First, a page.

The other day I sat reading a book and paused, thinking it must be time to start preparing dinner. I reached into a small basket on my desk for a bookmark and came up empty-handed. The basket also holds my glasses, stamps, and various notes. Pulling the basket to my lap, I looked deeper to see if they’d slipped to the bottom of the basket. Nothing. How could that be? I have dozens of bookmarks. Collecting them is my passion. I pick them up everywhere I go: bookshops, libraries, museums, giftshops. They are the perfect souvenir as they are small, flat, weightless, and a wonderful reminder of my travels and adventures. When I taught English and journalism, I’d have my students make their own bookmarks, a fun way to encourage reading. I still have a few of those gifted to me by my students.
Realizing the basket no longer held any bookmarks, I swiveled my chair around from my computer to look at the bookshelves behind me. My gaze settled on one book with papers peeking out from its pages. Seizing the book from the shelf, I fanned the pages uncovering three bookmarks! Surveying the bookshelves, most books had one visible marker, and some had six or seven. Every book had some variation of a marker: a page point, a colored flag, torn bits of paper, a card, a letter, a photograph, and even a dollar bill or two in addition to the traditional bookmark.
My conundrum? I wanted to remember these marked passages, and I needed more bookmarks. The rest of my evening I sat on the floor, opening one book at a time to the marked page, deciding whether to keep the marker or give myself permission to remove the bookmark for another read. I placed the newly released markers on the couch behind me. I freed 30 bookmarks from just three shelves. Twenty-one shelves remained.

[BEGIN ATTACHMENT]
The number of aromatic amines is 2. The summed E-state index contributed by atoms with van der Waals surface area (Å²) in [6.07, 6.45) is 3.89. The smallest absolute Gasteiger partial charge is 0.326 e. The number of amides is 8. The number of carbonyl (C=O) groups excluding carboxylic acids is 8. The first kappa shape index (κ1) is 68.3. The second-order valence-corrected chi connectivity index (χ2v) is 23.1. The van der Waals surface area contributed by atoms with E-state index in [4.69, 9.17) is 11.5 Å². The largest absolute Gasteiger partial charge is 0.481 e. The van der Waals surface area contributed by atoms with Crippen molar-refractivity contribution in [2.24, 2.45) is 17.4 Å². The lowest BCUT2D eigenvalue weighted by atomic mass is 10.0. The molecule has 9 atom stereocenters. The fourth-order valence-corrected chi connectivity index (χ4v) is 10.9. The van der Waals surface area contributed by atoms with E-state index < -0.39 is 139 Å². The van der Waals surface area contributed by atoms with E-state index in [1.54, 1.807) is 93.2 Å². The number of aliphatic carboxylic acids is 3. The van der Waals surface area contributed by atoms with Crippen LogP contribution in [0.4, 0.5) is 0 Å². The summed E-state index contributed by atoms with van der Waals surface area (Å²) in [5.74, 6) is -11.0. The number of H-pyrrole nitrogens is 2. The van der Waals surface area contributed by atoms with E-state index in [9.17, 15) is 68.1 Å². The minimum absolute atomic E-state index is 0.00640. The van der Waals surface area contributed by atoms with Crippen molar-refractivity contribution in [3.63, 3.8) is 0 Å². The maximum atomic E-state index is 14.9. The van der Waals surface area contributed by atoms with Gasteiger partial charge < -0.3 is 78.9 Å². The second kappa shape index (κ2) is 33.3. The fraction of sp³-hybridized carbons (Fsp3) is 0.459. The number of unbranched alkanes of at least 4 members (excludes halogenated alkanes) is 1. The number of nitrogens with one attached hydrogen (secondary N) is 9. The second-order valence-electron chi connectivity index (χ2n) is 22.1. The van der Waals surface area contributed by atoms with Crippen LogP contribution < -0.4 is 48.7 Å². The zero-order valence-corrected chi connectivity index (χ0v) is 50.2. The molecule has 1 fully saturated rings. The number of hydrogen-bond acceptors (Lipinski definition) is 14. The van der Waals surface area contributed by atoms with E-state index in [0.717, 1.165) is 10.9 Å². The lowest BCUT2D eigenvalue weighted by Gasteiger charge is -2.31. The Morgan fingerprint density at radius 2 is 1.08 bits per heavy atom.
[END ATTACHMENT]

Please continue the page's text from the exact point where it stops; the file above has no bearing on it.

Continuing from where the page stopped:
With a new supply of bookmarks, I paused my search. The exercise proved insightful and a refresher of former reads. Feeling satisfied, I stood and turned to collect my reclaimed stash of bookmarks from the couch to place them in the basket. Looking down at this partial portrait of my past, I remembered a visit to Trinity College, hiking with students in Yosemite, a romantic weekend in Cambria, browsing a bookshop in Portugal, writing in Italy, and a hotel stay in Giza. One book held a poem written by a good friend describing our friendship and why she chose Love That Dog by Sharon Creech as her gift to me. This morning, the bookmarks still linger on the couch, and I’m back on the floor to reread Love that Dog with a new-found appreciation for bookmarks.
Charming article, Kate…. as I was reading it I said to you in my mind, ‘Beware, My Dear, you have a plethora of bookmarks heading your way!’ and then came the part of them already having being given to you… but, of course! And off to the internet to remind me where Giza is! 😉
Loved this reflection. Such an ordinary thing but extraordinary in evoking memories, experiences, and intellectual stimulation. Shared it with my book club.